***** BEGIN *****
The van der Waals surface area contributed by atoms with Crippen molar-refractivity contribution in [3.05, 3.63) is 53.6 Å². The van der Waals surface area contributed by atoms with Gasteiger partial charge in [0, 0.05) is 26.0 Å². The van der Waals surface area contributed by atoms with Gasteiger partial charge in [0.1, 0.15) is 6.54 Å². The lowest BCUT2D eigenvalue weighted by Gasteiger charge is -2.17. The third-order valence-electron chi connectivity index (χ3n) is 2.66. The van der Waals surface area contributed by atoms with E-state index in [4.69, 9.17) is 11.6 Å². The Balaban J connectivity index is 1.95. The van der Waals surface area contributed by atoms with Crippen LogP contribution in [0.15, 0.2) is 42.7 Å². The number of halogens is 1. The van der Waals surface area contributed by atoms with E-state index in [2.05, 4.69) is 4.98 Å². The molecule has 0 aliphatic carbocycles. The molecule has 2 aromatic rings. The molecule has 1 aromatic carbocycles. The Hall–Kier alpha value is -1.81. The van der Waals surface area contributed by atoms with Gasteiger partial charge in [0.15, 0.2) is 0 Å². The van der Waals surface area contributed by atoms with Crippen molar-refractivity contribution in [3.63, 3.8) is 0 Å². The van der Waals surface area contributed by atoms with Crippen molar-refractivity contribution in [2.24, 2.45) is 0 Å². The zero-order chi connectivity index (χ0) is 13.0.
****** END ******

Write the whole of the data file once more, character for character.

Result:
The van der Waals surface area contributed by atoms with Crippen molar-refractivity contribution in [3.05, 3.63) is 53.6 Å². The van der Waals surface area contributed by atoms with Gasteiger partial charge in [0, 0.05) is 26.0 Å². The van der Waals surface area contributed by atoms with Gasteiger partial charge in [0.1, 0.15) is 6.54 Å². The lowest BCUT2D eigenvalue weighted by Gasteiger charge is -2.17. The third-order valence-electron chi connectivity index (χ3n) is 2.66. The van der Waals surface area contributed by atoms with E-state index in [4.69, 9.17) is 11.6 Å². The Balaban J connectivity index is 1.95. The van der Waals surface area contributed by atoms with Crippen LogP contribution in [0.15, 0.2) is 42.7 Å². The number of halogens is 1. The van der Waals surface area contributed by atoms with E-state index in [2.05, 4.69) is 4.98 Å². The molecule has 0 aliphatic carbocycles. The molecule has 2 aromatic rings. The molecule has 1 aromatic carbocycles. The Hall–Kier alpha value is -1.81. The van der Waals surface area contributed by atoms with Gasteiger partial charge in [0.15, 0.2) is 0 Å². The van der Waals surface area contributed by atoms with Crippen molar-refractivity contribution in [3.63, 3.8) is 0 Å². The van der Waals surface area contributed by atoms with Crippen molar-refractivity contribution in [2.24, 2.45) is 0 Å². The zero-order chi connectivity index (χ0) is 13.0.